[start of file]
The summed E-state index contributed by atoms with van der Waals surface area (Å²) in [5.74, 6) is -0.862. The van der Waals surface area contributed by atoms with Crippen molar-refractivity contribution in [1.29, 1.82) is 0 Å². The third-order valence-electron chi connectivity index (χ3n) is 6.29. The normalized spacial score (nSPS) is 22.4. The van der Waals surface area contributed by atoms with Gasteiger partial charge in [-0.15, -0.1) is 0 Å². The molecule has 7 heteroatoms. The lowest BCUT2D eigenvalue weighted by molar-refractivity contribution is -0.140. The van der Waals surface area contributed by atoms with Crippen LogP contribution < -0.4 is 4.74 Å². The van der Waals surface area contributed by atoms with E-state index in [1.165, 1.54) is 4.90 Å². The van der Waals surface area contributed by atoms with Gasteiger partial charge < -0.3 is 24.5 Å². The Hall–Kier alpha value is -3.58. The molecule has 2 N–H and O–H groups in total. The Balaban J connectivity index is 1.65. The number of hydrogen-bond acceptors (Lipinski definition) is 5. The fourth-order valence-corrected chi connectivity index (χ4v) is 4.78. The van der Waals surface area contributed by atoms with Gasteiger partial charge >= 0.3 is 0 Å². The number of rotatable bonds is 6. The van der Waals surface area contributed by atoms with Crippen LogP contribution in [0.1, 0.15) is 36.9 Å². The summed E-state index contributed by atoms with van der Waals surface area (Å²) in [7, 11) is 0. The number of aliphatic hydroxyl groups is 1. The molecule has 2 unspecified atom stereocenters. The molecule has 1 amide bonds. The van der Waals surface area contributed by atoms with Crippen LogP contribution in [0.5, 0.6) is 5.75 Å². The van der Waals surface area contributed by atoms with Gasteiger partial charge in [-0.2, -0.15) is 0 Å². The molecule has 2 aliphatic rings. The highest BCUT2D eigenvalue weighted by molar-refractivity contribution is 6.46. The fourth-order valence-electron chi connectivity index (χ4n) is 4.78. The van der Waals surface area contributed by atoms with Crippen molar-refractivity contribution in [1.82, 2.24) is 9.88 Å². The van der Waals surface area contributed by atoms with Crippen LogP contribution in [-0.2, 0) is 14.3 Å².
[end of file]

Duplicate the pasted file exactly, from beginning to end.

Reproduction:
The summed E-state index contributed by atoms with van der Waals surface area (Å²) in [5.74, 6) is -0.862. The van der Waals surface area contributed by atoms with Crippen molar-refractivity contribution in [1.29, 1.82) is 0 Å². The third-order valence-electron chi connectivity index (χ3n) is 6.29. The normalized spacial score (nSPS) is 22.4. The van der Waals surface area contributed by atoms with Gasteiger partial charge in [-0.15, -0.1) is 0 Å². The molecule has 7 heteroatoms. The lowest BCUT2D eigenvalue weighted by molar-refractivity contribution is -0.140. The van der Waals surface area contributed by atoms with Crippen LogP contribution < -0.4 is 4.74 Å². The van der Waals surface area contributed by atoms with E-state index in [1.165, 1.54) is 4.90 Å². The van der Waals surface area contributed by atoms with Gasteiger partial charge < -0.3 is 24.5 Å². The Hall–Kier alpha value is -3.58. The molecule has 2 N–H and O–H groups in total. The Balaban J connectivity index is 1.65. The number of hydrogen-bond acceptors (Lipinski definition) is 5. The fourth-order valence-corrected chi connectivity index (χ4v) is 4.78. The van der Waals surface area contributed by atoms with Gasteiger partial charge >= 0.3 is 0 Å². The number of rotatable bonds is 6. The van der Waals surface area contributed by atoms with Crippen LogP contribution in [0.1, 0.15) is 36.9 Å². The summed E-state index contributed by atoms with van der Waals surface area (Å²) in [7, 11) is 0. The number of aliphatic hydroxyl groups is 1. The molecule has 2 unspecified atom stereocenters. The molecule has 1 amide bonds. The van der Waals surface area contributed by atoms with Crippen LogP contribution in [0.5, 0.6) is 5.75 Å². The van der Waals surface area contributed by atoms with Gasteiger partial charge in [-0.2, -0.15) is 0 Å². The molecule has 2 aliphatic rings. The highest BCUT2D eigenvalue weighted by molar-refractivity contribution is 6.46. The fourth-order valence-electron chi connectivity index (χ4n) is 4.78. The van der Waals surface area contributed by atoms with Crippen molar-refractivity contribution in [1.82, 2.24) is 9.88 Å². The van der Waals surface area contributed by atoms with Crippen LogP contribution in [-0.2, 0) is 14.3 Å².